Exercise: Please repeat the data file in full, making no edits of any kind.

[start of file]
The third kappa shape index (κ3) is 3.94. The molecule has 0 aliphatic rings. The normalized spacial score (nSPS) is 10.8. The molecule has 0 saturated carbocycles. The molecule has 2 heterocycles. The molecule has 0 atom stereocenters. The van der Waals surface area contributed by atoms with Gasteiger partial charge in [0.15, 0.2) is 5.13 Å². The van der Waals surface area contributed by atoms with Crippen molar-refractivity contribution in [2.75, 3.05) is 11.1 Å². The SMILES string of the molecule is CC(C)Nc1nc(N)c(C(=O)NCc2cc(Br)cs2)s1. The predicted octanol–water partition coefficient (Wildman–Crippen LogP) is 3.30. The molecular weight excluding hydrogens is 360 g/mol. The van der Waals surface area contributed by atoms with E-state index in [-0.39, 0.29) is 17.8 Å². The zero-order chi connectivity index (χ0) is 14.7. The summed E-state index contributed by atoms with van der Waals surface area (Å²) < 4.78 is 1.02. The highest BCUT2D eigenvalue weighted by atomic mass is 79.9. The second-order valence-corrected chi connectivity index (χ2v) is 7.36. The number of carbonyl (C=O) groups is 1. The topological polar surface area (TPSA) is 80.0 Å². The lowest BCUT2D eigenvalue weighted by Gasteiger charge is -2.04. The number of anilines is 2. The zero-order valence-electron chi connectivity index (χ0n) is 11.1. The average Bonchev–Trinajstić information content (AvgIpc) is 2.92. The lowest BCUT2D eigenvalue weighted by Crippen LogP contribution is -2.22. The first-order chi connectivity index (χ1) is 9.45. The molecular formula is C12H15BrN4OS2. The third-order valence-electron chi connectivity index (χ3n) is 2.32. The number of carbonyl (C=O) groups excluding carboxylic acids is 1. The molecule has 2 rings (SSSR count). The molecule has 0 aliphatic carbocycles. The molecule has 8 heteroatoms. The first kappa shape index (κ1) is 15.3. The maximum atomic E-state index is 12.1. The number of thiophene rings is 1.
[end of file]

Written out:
The third kappa shape index (κ3) is 3.94. The molecule has 0 aliphatic rings. The normalized spacial score (nSPS) is 10.8. The molecule has 0 saturated carbocycles. The molecule has 2 heterocycles. The molecule has 0 atom stereocenters. The van der Waals surface area contributed by atoms with Gasteiger partial charge in [0.15, 0.2) is 5.13 Å². The van der Waals surface area contributed by atoms with Crippen molar-refractivity contribution in [2.75, 3.05) is 11.1 Å². The SMILES string of the molecule is CC(C)Nc1nc(N)c(C(=O)NCc2cc(Br)cs2)s1. The predicted octanol–water partition coefficient (Wildman–Crippen LogP) is 3.30. The molecular weight excluding hydrogens is 360 g/mol. The van der Waals surface area contributed by atoms with E-state index in [-0.39, 0.29) is 17.8 Å². The zero-order chi connectivity index (χ0) is 14.7. The summed E-state index contributed by atoms with van der Waals surface area (Å²) < 4.78 is 1.02. The highest BCUT2D eigenvalue weighted by atomic mass is 79.9. The second-order valence-corrected chi connectivity index (χ2v) is 7.36. The number of carbonyl (C=O) groups is 1. The topological polar surface area (TPSA) is 80.0 Å². The lowest BCUT2D eigenvalue weighted by Gasteiger charge is -2.04. The number of anilines is 2. The zero-order valence-electron chi connectivity index (χ0n) is 11.1. The average Bonchev–Trinajstić information content (AvgIpc) is 2.92. The lowest BCUT2D eigenvalue weighted by Crippen LogP contribution is -2.22. The first-order chi connectivity index (χ1) is 9.45. The molecular formula is C12H15BrN4OS2. The third-order valence-electron chi connectivity index (χ3n) is 2.32. The number of carbonyl (C=O) groups excluding carboxylic acids is 1. The molecule has 2 rings (SSSR count). The molecule has 0 aliphatic carbocycles. The molecule has 8 heteroatoms. The first kappa shape index (κ1) is 15.3. The maximum atomic E-state index is 12.1. The number of thiophene rings is 1.